DIY concrete fire bowl
Casting concrete is easy and allows you to make items that will last a lifetime. A fire bowl is not only easy to make, it adds so much ambience to outdoor entertaining on cool evenings.
Affordable and weather-resistant, a concrete fire bowl costs very little to make and adds a modern touch to outdoor entertaining. This easy DIY fire bowl uses bio gel fuel or denatured ethanol that you should be able to find at your local Builders, or from online suppliers.
If you have never cast concrete projects before you might want to try a smaller project, like this concrete planter.
Bag of cement and river sand
Large bowl for exterior mould (46cm) and smaller one for interior (40cm)
Non-stick cooking spray
Large bucket - or wheelbarrow - for mixing
Rubber gloves, dusk mask and safety glasses
Weights or heavy rocks
80- and 120-grit sandpaper
Gel or denatured ethanol fuel canisters
Grill for finished fire bowl
Large and medium pebbles
1. To cast the fire bowl look for the largest bowls you can find. You can use plastic or steel bowls - shop at discount stores for bargain buys. Remember to allow plenty of depth for the gel containers, grill and pebbles.
2. Wear safety gear when mixing concrete. Working with concrete isn't difficult, but it does require some finesse. It is fairly heavy and can be difficult to mix in large batches by hand. Work outside or in a well-ventilated area, and cover your work surface with plastic.
3. Spray the moulds with non-stick spray to help release the concrete once it's cured. A thin, even layer over the inside of the outer mould / outside of the inner mould will do.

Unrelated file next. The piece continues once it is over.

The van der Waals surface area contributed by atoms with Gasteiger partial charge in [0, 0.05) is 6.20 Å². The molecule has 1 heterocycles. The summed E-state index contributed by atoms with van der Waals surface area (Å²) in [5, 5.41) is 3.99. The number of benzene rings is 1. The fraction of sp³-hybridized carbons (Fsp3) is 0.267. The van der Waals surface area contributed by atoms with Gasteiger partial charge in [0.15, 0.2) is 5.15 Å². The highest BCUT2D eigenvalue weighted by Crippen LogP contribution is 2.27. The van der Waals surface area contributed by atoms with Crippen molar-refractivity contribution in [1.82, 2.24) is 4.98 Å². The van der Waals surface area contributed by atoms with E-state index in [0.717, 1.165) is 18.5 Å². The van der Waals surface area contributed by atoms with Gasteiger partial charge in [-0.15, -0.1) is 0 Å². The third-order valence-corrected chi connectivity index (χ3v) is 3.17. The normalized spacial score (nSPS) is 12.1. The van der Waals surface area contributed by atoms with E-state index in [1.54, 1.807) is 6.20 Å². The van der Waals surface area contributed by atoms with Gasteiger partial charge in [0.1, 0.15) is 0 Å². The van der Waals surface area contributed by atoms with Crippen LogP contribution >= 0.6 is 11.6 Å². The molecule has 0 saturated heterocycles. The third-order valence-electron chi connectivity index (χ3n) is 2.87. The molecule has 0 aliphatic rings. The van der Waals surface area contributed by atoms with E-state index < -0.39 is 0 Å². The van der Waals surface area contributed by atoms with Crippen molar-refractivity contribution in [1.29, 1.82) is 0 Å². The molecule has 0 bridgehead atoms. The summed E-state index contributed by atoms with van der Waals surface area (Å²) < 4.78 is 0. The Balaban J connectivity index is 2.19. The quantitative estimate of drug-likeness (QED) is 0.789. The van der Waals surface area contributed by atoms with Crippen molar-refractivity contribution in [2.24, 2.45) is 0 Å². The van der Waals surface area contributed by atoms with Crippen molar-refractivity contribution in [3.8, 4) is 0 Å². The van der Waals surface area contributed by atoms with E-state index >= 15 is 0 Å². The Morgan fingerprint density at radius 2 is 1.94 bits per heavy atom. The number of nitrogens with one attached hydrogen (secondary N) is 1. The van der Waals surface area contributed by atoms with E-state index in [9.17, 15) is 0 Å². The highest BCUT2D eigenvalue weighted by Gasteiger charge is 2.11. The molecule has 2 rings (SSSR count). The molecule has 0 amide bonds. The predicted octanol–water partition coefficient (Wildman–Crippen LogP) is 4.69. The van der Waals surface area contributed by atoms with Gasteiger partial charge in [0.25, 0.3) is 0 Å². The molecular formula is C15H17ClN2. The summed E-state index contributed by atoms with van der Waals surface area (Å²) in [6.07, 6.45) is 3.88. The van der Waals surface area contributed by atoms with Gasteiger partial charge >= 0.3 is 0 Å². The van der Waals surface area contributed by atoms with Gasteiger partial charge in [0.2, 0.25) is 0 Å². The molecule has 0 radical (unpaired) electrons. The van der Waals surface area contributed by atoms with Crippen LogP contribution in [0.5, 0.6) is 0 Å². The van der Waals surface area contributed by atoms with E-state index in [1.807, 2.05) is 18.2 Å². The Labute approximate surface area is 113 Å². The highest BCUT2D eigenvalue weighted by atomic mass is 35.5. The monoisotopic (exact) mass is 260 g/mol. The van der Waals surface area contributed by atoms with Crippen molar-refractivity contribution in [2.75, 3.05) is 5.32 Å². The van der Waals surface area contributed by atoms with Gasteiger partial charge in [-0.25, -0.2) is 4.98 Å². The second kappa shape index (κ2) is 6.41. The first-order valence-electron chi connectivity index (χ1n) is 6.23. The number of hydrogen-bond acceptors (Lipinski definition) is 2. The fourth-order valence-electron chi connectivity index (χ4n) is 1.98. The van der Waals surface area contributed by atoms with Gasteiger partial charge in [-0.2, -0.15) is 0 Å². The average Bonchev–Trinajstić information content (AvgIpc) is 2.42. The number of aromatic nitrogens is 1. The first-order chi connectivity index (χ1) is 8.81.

4. You need to guestimate how much concrete you will need, as it will depend on the size of the bowls. But it's better to mix up too much rather than have to make more in the middle of your project. Use 1 trowel of cement to every 2 trowels of sand and mix to a thick, cookie batter-like consistency.
5. Use the trowel to add the concrete mix to the outer mould, filling about half full and the placing the inner mould inside to see how high the concrete comes up the side. Take the inner mould out if you need to add more mix. Use weights or rocks to keep the inner mould securely in place.
GOOD TO KNOW:
Make sure the inner mould is centred so your bowl will have an even thickness all the way around.
6. Tap the side of the outer bowl with a rubber mallet to release any trapped air bubbles. Tap gently all the way around - at the top and bottom.
7. Allow a minimum of 48 hours for the concrete to cure before carefully removing from the mould. Lightly tapping with the rubber mallet will help release the moulds.
8. Use 80-grit sandpaper to sand away any rough edges, particularly around the lip and then use 120-grit sandpaper to smooth the bowl.
9. Place outdoors and pop in the fuel canisters. Place the grill in the bowl and then cover the grill with a layer of pebbles.
Now you are ready to add some ambience to a special occasion outdoors, or just for a bit of fun when friends and family gather together.